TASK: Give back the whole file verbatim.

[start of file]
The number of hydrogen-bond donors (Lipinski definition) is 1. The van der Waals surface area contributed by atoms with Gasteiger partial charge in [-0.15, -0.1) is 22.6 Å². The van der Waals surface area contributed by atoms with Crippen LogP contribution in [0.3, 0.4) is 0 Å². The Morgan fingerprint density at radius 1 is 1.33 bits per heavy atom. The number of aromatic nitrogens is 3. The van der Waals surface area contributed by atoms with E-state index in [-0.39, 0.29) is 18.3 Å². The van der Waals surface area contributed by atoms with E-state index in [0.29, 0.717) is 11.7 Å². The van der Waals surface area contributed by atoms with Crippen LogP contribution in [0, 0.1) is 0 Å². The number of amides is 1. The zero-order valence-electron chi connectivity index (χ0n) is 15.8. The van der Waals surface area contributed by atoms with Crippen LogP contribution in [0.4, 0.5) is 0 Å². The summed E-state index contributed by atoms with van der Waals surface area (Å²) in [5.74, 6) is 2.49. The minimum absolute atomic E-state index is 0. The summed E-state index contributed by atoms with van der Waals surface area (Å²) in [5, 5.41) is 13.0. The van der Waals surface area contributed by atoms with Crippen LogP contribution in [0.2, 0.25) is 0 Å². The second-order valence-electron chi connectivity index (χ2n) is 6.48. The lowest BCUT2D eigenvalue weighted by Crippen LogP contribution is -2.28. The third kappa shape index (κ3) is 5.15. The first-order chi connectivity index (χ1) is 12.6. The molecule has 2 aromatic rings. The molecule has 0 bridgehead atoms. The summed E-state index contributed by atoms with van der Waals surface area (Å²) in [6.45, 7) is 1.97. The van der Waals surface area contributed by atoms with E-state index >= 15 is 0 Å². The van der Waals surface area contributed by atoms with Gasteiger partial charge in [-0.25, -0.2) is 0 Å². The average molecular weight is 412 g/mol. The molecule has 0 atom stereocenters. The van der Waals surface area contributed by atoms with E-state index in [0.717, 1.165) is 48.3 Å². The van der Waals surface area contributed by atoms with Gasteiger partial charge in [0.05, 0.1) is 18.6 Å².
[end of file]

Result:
The number of hydrogen-bond donors (Lipinski definition) is 1. The van der Waals surface area contributed by atoms with Gasteiger partial charge in [-0.15, -0.1) is 22.6 Å². The van der Waals surface area contributed by atoms with Crippen LogP contribution in [0.3, 0.4) is 0 Å². The Morgan fingerprint density at radius 1 is 1.33 bits per heavy atom. The number of aromatic nitrogens is 3. The van der Waals surface area contributed by atoms with E-state index in [-0.39, 0.29) is 18.3 Å². The van der Waals surface area contributed by atoms with E-state index in [0.29, 0.717) is 11.7 Å². The van der Waals surface area contributed by atoms with Crippen LogP contribution in [0, 0.1) is 0 Å². The number of amides is 1. The zero-order valence-electron chi connectivity index (χ0n) is 15.8. The van der Waals surface area contributed by atoms with Crippen LogP contribution in [0.4, 0.5) is 0 Å². The summed E-state index contributed by atoms with van der Waals surface area (Å²) in [5.74, 6) is 2.49. The minimum absolute atomic E-state index is 0. The summed E-state index contributed by atoms with van der Waals surface area (Å²) in [5, 5.41) is 13.0. The van der Waals surface area contributed by atoms with Crippen LogP contribution in [0.2, 0.25) is 0 Å². The second-order valence-electron chi connectivity index (χ2n) is 6.48. The lowest BCUT2D eigenvalue weighted by Crippen LogP contribution is -2.28. The third kappa shape index (κ3) is 5.15. The first-order chi connectivity index (χ1) is 12.6. The molecule has 2 aromatic rings. The molecule has 0 bridgehead atoms. The summed E-state index contributed by atoms with van der Waals surface area (Å²) in [6.45, 7) is 1.97. The van der Waals surface area contributed by atoms with E-state index >= 15 is 0 Å². The van der Waals surface area contributed by atoms with Gasteiger partial charge in [-0.25, -0.2) is 0 Å². The average molecular weight is 412 g/mol. The molecule has 0 atom stereocenters. The van der Waals surface area contributed by atoms with E-state index in [0.717, 1.165) is 48.3 Å². The van der Waals surface area contributed by atoms with Gasteiger partial charge in [0.05, 0.1) is 18.6 Å².